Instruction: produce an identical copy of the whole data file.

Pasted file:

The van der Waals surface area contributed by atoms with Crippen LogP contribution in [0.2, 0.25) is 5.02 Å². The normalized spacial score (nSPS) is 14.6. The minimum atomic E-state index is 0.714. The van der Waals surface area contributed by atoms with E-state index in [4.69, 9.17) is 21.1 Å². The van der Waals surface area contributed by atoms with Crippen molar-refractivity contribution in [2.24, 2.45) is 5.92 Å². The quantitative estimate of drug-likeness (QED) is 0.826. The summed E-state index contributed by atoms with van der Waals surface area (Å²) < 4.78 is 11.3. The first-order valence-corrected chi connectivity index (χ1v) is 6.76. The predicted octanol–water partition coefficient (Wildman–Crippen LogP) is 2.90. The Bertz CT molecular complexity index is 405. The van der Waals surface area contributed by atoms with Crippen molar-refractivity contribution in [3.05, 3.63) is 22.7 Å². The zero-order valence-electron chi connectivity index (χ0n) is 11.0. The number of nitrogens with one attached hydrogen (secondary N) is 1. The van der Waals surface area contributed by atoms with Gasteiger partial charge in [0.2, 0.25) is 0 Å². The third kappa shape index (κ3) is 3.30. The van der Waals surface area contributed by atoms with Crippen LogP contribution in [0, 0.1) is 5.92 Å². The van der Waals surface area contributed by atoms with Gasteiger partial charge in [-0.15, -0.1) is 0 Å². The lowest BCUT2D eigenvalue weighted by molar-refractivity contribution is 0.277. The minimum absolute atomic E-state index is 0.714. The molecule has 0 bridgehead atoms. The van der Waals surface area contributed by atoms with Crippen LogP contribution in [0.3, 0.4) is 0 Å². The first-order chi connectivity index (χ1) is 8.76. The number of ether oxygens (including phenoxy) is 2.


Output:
The van der Waals surface area contributed by atoms with Crippen LogP contribution in [0.2, 0.25) is 5.02 Å². The normalized spacial score (nSPS) is 14.6. The minimum atomic E-state index is 0.714. The van der Waals surface area contributed by atoms with E-state index in [4.69, 9.17) is 21.1 Å². The van der Waals surface area contributed by atoms with Crippen molar-refractivity contribution in [2.24, 2.45) is 5.92 Å². The quantitative estimate of drug-likeness (QED) is 0.826. The summed E-state index contributed by atoms with van der Waals surface area (Å²) < 4.78 is 11.3. The first-order valence-corrected chi connectivity index (χ1v) is 6.76. The predicted octanol–water partition coefficient (Wildman–Crippen LogP) is 2.90. The Bertz CT molecular complexity index is 405. The van der Waals surface area contributed by atoms with Crippen molar-refractivity contribution in [3.05, 3.63) is 22.7 Å². The zero-order valence-electron chi connectivity index (χ0n) is 11.0. The number of nitrogens with one attached hydrogen (secondary N) is 1. The van der Waals surface area contributed by atoms with Gasteiger partial charge in [0.2, 0.25) is 0 Å². The third kappa shape index (κ3) is 3.30. The van der Waals surface area contributed by atoms with Crippen LogP contribution in [0, 0.1) is 5.92 Å². The van der Waals surface area contributed by atoms with Gasteiger partial charge in [-0.15, -0.1) is 0 Å². The lowest BCUT2D eigenvalue weighted by molar-refractivity contribution is 0.277. The minimum absolute atomic E-state index is 0.714. The molecule has 0 bridgehead atoms. The van der Waals surface area contributed by atoms with Crippen LogP contribution in [0.3, 0.4) is 0 Å². The first-order chi connectivity index (χ1) is 8.76. The number of ether oxygens (including phenoxy) is 2.